Readers will no doubt be puzzled by a supposed mining link connecting Cape Governor Simon Van der Stel (1639-1712) to US President Herbert Hoover (1874-1964). They not only lived in different centuries, but also on separate continents 12 700 kilometers apart. Well, read on and decide for yourself!
It is fortunate for posterity that Group Captain Rupert Taylor, a Johannesburg businessman in 1964 became interested in the old Simon’s Town Seaforth Cemetery or the ‘Old Burying Ground’, as it is called. Like his war-time contemporary ‘Sailor’ Malan he began his service career in the Navy before switching to the Airforce during the Second World War. While in the Navy he used to occasionally sit under a plaque to Midshipman Hammill in this cemetery admiring the sea view.
What do names such as ‘Astoria, Regal, Plaza, Victory, Pigalle, Empire, Roxy, Odeon, Vaudette, Regent, Apollo, Ritz, and Bijou’, mean to you?
Generation Z will probably think they are apps and Millennials that they are computer games. Generation X will think of them as names of men’s suits, restaurants or maybe small-town hotels. Only the Baby Boomers will recognise the evocative names of long closed and largely forgotten bioscopes.
Sometimes an interesting question is asked. ‘Which Cemetery is the most venerable in South Africa?’ Not so easy to answer as one may think. There are some strong contenders but the Tana Baru in the Bo-Kaap, the oldest Muslim Cemetery in Cape Town, can certainly stake a very credible claim. This is the only historical cemetery in South Africa of which an informative book has been written, The History of the Tana Baru, by Achmat Davids.
When you read the book ‘Letters of Stone’ by South African author Steven Robins, which tracks the lives and fates of the Robinsky family in Southern Africa, Berlin, Riga and ultimately Auschwitz, you may be tempted to visit Williston to experience first-hand where one of the principal figures of this poignant story lived. Here you will find Robinsky Street, commemorating Robins’ great uncle Eugen Robinski who fled Konigsberg, East Prussia to become a successful businessman, hotel owner and one-time mayor of this small Karoo town.
It is a pity that artistically designed bookplates or ex libris as they are referred to in Europe, have fallen into relative disuse in South Africa. Antiquarian bookdealers have long known that a well-designed bookplate adds not only to the appearance and interest, but also to the monetary value of a rare book.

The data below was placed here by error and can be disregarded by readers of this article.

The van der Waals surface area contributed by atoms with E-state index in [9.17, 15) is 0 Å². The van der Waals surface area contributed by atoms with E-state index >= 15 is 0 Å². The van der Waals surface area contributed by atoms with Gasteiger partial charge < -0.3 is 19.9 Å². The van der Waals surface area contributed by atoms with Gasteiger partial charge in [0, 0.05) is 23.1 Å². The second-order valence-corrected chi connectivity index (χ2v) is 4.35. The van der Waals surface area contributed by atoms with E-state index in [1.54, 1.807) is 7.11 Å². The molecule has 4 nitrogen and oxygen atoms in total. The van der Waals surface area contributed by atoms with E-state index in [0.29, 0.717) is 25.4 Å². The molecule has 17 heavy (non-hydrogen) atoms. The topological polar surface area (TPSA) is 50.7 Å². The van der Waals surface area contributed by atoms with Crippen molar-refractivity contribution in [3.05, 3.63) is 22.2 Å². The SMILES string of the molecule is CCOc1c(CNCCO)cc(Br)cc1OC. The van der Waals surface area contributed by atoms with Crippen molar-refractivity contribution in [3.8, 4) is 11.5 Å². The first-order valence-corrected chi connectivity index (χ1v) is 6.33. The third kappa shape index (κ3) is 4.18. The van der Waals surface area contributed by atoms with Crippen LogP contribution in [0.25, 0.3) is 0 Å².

By him who bought me for his own,
I’m lent for reading leaf by leaf;
If honest you’ll return the loan,
If you retain me you are a thief.
Middelburg is one of those towns one usually bypasses while travelling to the Loskop Dam, the Kruger Park or the Mpumalanga Escarpment, not realizing it offers interesting sightseeing opportunities.
There is a historic Dutch Reformed Church established by the controversial Reverend Frans Lion Cachet in 1866, when the community was still known as Nazareth. Later the town’s name was changed to Middelburg, as it was midway between the two principal Transvaal towns of Pretoria (Tshwane) and Lydenburg (Mashishing).
A friend who grew up in Germiston claimed at his recent birthday bash that while you could leave Germiston, it would never leave you. His words mulled through my mind as I arrived at the Primrose Cemetery. Visiting a historic cemetery like Primrose is similar to visiting an interesting museum. Instead of viewing artifacts one sees the tombstones of people who participated in events that may have shaped one’s life in one way or another. One also starts better interpreting the tombstone symbols and appraising the epitaphs.
Perhaps you recall the 1980s advert, ‘Where did you have your first Campari? – in Benoni.’ That was well before Charlize Theron made Benoni famous.
Well, you do not have to be a taphophile (someone who takes an interest in cemeteries and tombstones) or require a taste for Campari to visit the Rynsoord Benoni Cemetery.